Rhode Island marriages end for a variety of reasons. From financial to work-related or even stress-related reasons, many marriages all over the country end in divorce.
No matter the reason, divorce proceedings can range from amicable to hostile. A number of circumstances may add additional stress to the divorce process; particularly, marriages that end due to infidelity. This situation can result in increased pressure, and lead to added emotional distress if there are children involved.
If you’re concerned that infidelity during your marriage or a new partner acquired during a separation might impact a child custody agreement, we’re here to help. However, you must keep in mind that the court generally gives little, if any, weight to the infidelity when determining child custody.
Like many things regarding family law, cases are fact-specific. In Rhode Island , instances of infidelity do not directly indicate whether or not an individual is deemed to be a fit parent. While the infidelity may be painful for an ex-spouse to accept, legally, it has little bearing on a parent’s ability to parent.
Joint legal custody is preferred under Rhode Island law by the courts, unless there is clear evidence of physical abuse by one party, substance abuse, or a total inability of the parties to communicate. They only time a Court will consider a parent’s infidelity is if it is found to directly impact the best interests of the child. This is an extraordinarily high burden to meet, but if you have such evidence, it can influence the outcome of that parent’s visitation and custody.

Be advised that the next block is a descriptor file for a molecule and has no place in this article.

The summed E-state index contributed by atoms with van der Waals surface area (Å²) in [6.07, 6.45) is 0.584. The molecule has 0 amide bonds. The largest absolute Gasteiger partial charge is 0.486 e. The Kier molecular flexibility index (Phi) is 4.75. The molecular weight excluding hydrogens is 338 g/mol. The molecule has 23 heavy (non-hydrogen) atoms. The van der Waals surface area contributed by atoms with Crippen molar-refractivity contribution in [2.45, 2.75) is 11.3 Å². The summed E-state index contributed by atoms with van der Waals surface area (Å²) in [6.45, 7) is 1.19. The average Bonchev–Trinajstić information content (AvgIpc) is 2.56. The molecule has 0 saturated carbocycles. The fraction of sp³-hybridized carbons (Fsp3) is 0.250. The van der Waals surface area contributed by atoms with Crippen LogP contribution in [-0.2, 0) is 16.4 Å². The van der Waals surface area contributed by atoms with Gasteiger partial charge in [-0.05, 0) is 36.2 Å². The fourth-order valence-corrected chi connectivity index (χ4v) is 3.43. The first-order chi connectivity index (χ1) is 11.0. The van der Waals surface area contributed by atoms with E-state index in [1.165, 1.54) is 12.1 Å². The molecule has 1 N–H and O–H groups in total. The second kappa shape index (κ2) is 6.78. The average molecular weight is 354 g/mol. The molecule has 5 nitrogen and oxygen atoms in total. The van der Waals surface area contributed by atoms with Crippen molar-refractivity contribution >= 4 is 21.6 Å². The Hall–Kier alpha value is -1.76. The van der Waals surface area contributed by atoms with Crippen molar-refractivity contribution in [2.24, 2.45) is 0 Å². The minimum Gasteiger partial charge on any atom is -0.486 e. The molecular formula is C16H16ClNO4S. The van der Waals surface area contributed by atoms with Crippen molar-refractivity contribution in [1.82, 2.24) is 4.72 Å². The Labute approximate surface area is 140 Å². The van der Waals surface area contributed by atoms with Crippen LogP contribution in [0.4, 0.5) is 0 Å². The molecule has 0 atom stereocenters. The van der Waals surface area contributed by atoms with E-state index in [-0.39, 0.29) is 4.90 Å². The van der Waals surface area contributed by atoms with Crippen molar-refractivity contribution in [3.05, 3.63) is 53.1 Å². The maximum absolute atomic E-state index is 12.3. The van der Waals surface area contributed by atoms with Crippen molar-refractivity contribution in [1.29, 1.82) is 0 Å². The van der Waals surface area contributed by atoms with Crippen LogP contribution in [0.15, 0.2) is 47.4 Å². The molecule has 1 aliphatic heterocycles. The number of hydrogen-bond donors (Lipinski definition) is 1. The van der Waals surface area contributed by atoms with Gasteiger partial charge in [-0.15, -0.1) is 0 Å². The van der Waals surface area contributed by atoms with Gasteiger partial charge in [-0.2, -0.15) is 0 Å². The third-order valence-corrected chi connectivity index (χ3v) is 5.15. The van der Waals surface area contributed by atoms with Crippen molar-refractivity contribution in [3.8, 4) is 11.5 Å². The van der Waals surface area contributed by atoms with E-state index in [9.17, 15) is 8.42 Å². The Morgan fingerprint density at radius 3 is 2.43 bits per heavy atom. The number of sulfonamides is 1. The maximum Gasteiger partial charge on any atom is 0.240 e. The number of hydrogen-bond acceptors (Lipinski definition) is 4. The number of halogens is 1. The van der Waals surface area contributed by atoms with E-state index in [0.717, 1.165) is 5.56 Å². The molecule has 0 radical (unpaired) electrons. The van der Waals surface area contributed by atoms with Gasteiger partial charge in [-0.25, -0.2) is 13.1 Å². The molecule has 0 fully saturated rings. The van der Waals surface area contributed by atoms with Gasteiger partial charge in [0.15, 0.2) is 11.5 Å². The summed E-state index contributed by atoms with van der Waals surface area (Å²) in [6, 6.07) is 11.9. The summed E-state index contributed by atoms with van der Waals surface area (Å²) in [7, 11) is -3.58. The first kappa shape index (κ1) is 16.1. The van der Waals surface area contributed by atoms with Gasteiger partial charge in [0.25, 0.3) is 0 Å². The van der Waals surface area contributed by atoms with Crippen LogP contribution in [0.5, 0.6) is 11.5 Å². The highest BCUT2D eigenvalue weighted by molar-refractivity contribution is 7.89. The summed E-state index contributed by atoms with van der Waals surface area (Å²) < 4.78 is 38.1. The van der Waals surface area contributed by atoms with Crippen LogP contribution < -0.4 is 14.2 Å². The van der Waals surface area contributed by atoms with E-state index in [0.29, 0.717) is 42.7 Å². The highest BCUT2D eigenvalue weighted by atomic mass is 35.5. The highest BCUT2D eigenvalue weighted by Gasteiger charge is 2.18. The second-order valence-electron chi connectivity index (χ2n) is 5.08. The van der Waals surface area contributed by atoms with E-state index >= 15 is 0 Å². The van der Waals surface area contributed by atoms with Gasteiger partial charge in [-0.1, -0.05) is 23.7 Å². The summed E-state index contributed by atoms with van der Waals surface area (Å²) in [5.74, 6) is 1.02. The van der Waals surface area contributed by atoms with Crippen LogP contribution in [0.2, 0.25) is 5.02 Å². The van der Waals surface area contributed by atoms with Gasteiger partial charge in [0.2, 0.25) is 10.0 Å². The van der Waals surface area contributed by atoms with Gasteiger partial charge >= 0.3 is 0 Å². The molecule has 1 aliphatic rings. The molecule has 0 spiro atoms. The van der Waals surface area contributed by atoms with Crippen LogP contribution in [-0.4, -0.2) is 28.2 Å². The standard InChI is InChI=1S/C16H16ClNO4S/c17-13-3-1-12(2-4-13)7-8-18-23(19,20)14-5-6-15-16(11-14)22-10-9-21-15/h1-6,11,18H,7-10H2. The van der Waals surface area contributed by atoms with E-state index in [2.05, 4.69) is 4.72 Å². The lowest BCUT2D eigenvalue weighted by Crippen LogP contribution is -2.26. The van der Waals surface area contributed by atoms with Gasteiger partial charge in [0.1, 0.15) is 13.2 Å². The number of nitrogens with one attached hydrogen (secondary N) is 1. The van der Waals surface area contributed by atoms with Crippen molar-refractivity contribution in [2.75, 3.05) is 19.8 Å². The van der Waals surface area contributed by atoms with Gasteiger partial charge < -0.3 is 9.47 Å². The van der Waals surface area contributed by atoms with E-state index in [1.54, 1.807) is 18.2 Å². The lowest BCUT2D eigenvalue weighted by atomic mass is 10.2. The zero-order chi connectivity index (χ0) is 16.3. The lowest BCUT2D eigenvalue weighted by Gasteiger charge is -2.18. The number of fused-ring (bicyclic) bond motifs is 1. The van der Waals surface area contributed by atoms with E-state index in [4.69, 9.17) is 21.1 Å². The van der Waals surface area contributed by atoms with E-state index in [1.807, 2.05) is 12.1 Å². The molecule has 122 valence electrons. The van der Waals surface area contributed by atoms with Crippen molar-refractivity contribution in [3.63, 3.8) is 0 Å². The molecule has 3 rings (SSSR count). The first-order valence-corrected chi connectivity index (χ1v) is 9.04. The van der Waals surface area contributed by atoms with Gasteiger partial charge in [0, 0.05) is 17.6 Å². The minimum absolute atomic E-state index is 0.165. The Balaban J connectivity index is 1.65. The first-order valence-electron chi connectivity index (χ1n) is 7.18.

More commonly, some ex-spouses will insist on specific parameters regarding a new partner and the children. For example, an ex-spouse may request an agreement be made before introducing a new partner to the children and that such an introduction be delayed. The insistence of children attending therapy sessions is also common to ensure that children understand the situation and are comfortable with it.
Overall, the most significant impact infidelity can have on a divorce is in the settlement process. The majority of divorces are settled outside of court instead of going to trial. As infidelity can be emotional for both parties involved, guilt or anger often prolongs negotiations, making the process of divorce very difficult.
The decision to divorce isn’t easy, and when children are involved, the stakes are even higher. Many factors come into play regarding child custody agreements. If you need help navigating the legalities of divorce and child custody in Rhode Island, speak with our knowledgeable attorneys today.